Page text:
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King Lear shows man as a cruel being, and his society rife with lies and deception. King Lear’s two daughters, Goneril and Regan professed their love for their father but once they got what they wanted, they forgot their promises, tried to bribe him into letting go of all his staff, and left him out in the storm when he refused.
The three protagonists in the plays are found to be tragic heroes according to the definition of Aristotle. In Brave New World, John the savage is the tragic hero who is a typical character endowed with strange qualities that distinguish him from other characters in the novel.
In the ‘Brave New World’ the elements of irony is found in his plot construction, his characterization, and his presentation of situation and the structure of the novel. The choice of the title ‘Brave New World’ itself is ironical. The world presented by him is neither ‘brave’ nor ‘new’, but simply disgusting.
According to the research findings, it can, therefore, be said that King Lear, Edmund, and the Director are brought into mention with dramatic irony, while situations throughout both stories have ironic results and meanings. The spoken word throughout both also conveys irony from character to character and even situation to situation.
Considering Huxley’s predictions of the world in the future, the readers cannot help but wonder to what extent the writer has managed to get them right, how much the future thought up by an imaginative mind matches that of the reality.
People and in particular readers of fiction will always want happy endings in real life as well as in fictional stories. However, when viewed from the perspective of creators or authors of fictional works, tragic endings and thereby tragic stories will only make a deeper imprint in the minds of the readers.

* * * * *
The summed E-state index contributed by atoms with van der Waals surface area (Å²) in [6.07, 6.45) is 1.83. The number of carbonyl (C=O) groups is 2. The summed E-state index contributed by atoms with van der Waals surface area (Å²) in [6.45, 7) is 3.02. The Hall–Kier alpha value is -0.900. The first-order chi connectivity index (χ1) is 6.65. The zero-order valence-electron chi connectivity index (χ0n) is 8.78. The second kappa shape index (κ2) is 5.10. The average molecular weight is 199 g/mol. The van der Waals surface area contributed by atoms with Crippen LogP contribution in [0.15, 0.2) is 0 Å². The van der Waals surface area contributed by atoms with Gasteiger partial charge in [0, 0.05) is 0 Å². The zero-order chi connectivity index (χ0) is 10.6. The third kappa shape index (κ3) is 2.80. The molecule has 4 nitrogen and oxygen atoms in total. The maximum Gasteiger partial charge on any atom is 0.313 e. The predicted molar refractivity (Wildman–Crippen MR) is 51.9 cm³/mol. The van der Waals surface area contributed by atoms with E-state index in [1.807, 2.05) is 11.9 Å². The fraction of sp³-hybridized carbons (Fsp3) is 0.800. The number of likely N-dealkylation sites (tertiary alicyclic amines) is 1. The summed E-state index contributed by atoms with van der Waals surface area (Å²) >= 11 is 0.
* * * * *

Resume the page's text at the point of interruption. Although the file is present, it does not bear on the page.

In other cases, as in the example of Aldous Huxley’s Brave New World, the connection is less pronounced and more nuanced, but still pervasive upon analysis. In fact, when considering Aristotle’s definition of tragedy as the presentation of a series of events that are “serious, complete, and of a certain magnitude” so that they work to purify emotions and inspire fear and pity in the reader (10), Huxley’s story of Savage John comes to represent an almost archetypical version of the tragic hero, in the same way that Shakespeare’s Lear has been traditionally viewed.
Literature reflects this conflict between individual and society which becomes a threat to an existing social order. King Lear, Brave New World and The Crucible are few examples from literature which show disintegration in social order .Social institutions like religion, family and government reflect order in society.
A Comparative Essay on Brave New World by Aldous Huxley and Animal Farm by George Orwell It is very important to learn lessons from history and take them into consideration in order to avoid the same mistakes in our contemporary society. Brave New World by Aldous Huxley and Animal Farm by George Orwell are the best books if it is necessary to study the negative impact of communism upon human life.
The author insists that the main theme is, Brave New World is not the advancement of science as such; it is the advancement of science as it affects individuals. According to the theme of this paper, scientific research is not all about good things or advantages but there are some little disadvantages attached to it.